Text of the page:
These needs don’t stop with physical needs it includes the child’s mental and emotional needs as well. Because of this neglect, the child’s development is negatively affected and will continue to be as they grow into adults.

    Some examples of child neglect include, but aren’t limited to:

    All of these are categorized as neglect and can lead to the deterioration of a child mentally, physically, and emotionally. Earlier, we stated that some other forms of child abuse have components of the others.

    Child neglect is a type of abuse that also combines emotional abuse with it. The signs of neglect aren’t always noticeable to some, while others might see it as a child growing and becoming a teenager.

    For example, a young boy not showering and having dirty clothes could be passed off as a ‘boy being a boy when in fact it’s a key sign that he could be getting neglected at home. Other signs that allude to neglect could be the child not having their lunch or money for lunch when it’s that time at school.

    The child might also begin to miss school frequently because their guardian doesn’t view them getting an education as a priority.

    Sexual Abuse

    Over the course of their lifetime, more than 28% of children will be victims of sexual abuse. It’s one of the most heinous crimes imaginable.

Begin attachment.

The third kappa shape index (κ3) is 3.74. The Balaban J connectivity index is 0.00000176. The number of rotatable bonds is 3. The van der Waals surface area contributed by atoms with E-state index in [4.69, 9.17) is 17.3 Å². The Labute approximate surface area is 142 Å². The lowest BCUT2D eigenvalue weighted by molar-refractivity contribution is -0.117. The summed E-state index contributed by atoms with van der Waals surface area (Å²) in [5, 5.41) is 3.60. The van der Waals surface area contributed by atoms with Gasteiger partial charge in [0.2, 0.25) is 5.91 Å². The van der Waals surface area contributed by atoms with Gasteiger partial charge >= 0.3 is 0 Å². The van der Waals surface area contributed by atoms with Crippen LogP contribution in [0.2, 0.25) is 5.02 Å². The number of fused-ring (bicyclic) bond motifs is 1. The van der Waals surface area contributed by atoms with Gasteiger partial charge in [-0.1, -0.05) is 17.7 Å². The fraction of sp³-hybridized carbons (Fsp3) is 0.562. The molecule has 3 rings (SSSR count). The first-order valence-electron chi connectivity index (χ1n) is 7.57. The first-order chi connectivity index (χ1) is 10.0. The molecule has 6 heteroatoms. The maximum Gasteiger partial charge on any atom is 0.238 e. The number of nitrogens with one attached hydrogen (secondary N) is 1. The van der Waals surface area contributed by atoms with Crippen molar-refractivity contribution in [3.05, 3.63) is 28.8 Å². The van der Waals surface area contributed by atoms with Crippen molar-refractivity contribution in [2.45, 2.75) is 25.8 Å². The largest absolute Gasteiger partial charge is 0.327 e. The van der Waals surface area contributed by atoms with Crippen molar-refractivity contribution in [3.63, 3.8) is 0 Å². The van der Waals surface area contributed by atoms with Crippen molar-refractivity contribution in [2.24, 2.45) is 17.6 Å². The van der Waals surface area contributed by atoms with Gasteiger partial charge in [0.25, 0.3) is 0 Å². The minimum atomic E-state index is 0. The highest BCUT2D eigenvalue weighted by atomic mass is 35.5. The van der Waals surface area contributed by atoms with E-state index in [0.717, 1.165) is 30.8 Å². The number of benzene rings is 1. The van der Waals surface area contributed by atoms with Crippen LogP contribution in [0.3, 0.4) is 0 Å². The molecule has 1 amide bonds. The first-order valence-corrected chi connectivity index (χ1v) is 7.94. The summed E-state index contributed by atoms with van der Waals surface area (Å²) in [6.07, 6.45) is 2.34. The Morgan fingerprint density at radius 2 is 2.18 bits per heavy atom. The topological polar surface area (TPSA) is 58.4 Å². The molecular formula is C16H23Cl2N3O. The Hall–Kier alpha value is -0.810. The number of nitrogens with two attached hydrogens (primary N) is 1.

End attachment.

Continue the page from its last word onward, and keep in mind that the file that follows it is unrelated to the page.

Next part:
Sexual abuse not only affects a child during their childhood, but it will also affect the way they approach and view relationships for the rest of their lives. Sexual abuse is when a child is forced or coerced into performing sexual activities.

    It’s crucial that people understand even if a child is fully aware of what’s happening and isn’t being forced to perform these sexual acts, it’s still sexual abuse. In many cases, children are groomed or ‘brainwashed’ into thinking the things they’re being asked to do are normal.

    When asked about the abuse in these situations, they might even defend the actions of their abuser because they don’t see what’s happened to them as abuse. Activities that are categorized as sexual abuse include:

    Some of these actions are sexual abuse because they lead up to the act of penetration. As mentioned prior, it’s grooming a child to believe these things are okay because ‘it’s just a game’ or ‘other people are doing it.’

    The thing about sexual abuse is the person that’s abusing the child isn’t one type of person. They can be male, female, an uncle, a friend, a cousin, or a babysitter.

    Sexual abuse can be inflicted on a child by anyone. There are some signs of sexual abuse that you can be on the lookout for, including a child displaying sexual behavior towards others.

    Another sign of abuse is the child beginning to wet the bed even if past a young age.